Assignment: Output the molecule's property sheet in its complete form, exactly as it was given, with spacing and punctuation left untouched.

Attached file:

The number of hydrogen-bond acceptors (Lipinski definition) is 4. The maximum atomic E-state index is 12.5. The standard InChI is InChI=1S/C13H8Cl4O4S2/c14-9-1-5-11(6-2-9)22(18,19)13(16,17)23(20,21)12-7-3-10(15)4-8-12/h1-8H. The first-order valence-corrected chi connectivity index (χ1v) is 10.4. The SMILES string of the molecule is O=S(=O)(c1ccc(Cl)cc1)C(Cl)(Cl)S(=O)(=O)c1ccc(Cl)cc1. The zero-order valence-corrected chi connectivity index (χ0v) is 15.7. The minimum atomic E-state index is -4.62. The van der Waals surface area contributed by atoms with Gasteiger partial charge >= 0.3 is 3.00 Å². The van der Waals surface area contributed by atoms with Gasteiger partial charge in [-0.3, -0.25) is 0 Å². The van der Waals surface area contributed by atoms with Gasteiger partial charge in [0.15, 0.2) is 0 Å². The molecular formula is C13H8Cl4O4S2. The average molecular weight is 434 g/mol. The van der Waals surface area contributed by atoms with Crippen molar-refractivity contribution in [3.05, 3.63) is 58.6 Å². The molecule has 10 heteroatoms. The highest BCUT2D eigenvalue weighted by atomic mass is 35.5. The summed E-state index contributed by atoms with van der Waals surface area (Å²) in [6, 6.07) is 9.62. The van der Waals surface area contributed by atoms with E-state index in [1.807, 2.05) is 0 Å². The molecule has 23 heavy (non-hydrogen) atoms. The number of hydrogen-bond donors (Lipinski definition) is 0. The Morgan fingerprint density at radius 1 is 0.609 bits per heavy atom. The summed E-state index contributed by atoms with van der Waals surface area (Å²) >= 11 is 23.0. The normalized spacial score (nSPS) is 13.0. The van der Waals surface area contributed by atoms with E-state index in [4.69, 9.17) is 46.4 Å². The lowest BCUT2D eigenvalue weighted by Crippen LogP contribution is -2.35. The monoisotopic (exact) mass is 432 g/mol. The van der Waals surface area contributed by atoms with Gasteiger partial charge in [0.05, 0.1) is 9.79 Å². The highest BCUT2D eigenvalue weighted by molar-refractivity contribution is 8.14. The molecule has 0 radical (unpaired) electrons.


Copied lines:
The number of hydrogen-bond acceptors (Lipinski definition) is 4. The maximum atomic E-state index is 12.5. The standard InChI is InChI=1S/C13H8Cl4O4S2/c14-9-1-5-11(6-2-9)22(18,19)13(16,17)23(20,21)12-7-3-10(15)4-8-12/h1-8H. The first-order valence-corrected chi connectivity index (χ1v) is 10.4. The SMILES string of the molecule is O=S(=O)(c1ccc(Cl)cc1)C(Cl)(Cl)S(=O)(=O)c1ccc(Cl)cc1. The zero-order valence-corrected chi connectivity index (χ0v) is 15.7. The minimum atomic E-state index is -4.62. The van der Waals surface area contributed by atoms with Gasteiger partial charge >= 0.3 is 3.00 Å². The van der Waals surface area contributed by atoms with Gasteiger partial charge in [-0.3, -0.25) is 0 Å². The van der Waals surface area contributed by atoms with Gasteiger partial charge in [0.15, 0.2) is 0 Å². The molecular formula is C13H8Cl4O4S2. The average molecular weight is 434 g/mol. The van der Waals surface area contributed by atoms with Crippen molar-refractivity contribution in [3.05, 3.63) is 58.6 Å². The molecule has 10 heteroatoms. The highest BCUT2D eigenvalue weighted by atomic mass is 35.5. The summed E-state index contributed by atoms with van der Waals surface area (Å²) in [6, 6.07) is 9.62. The van der Waals surface area contributed by atoms with E-state index in [1.807, 2.05) is 0 Å². The molecule has 23 heavy (non-hydrogen) atoms. The number of hydrogen-bond donors (Lipinski definition) is 0. The Morgan fingerprint density at radius 1 is 0.609 bits per heavy atom. The summed E-state index contributed by atoms with van der Waals surface area (Å²) >= 11 is 23.0. The normalized spacial score (nSPS) is 13.0. The van der Waals surface area contributed by atoms with E-state index in [4.69, 9.17) is 46.4 Å². The lowest BCUT2D eigenvalue weighted by Crippen LogP contribution is -2.35. The monoisotopic (exact) mass is 432 g/mol. The van der Waals surface area contributed by atoms with Gasteiger partial charge in [0.05, 0.1) is 9.79 Å². The highest BCUT2D eigenvalue weighted by molar-refractivity contribution is 8.14. The molecule has 0 radical (unpaired) electrons.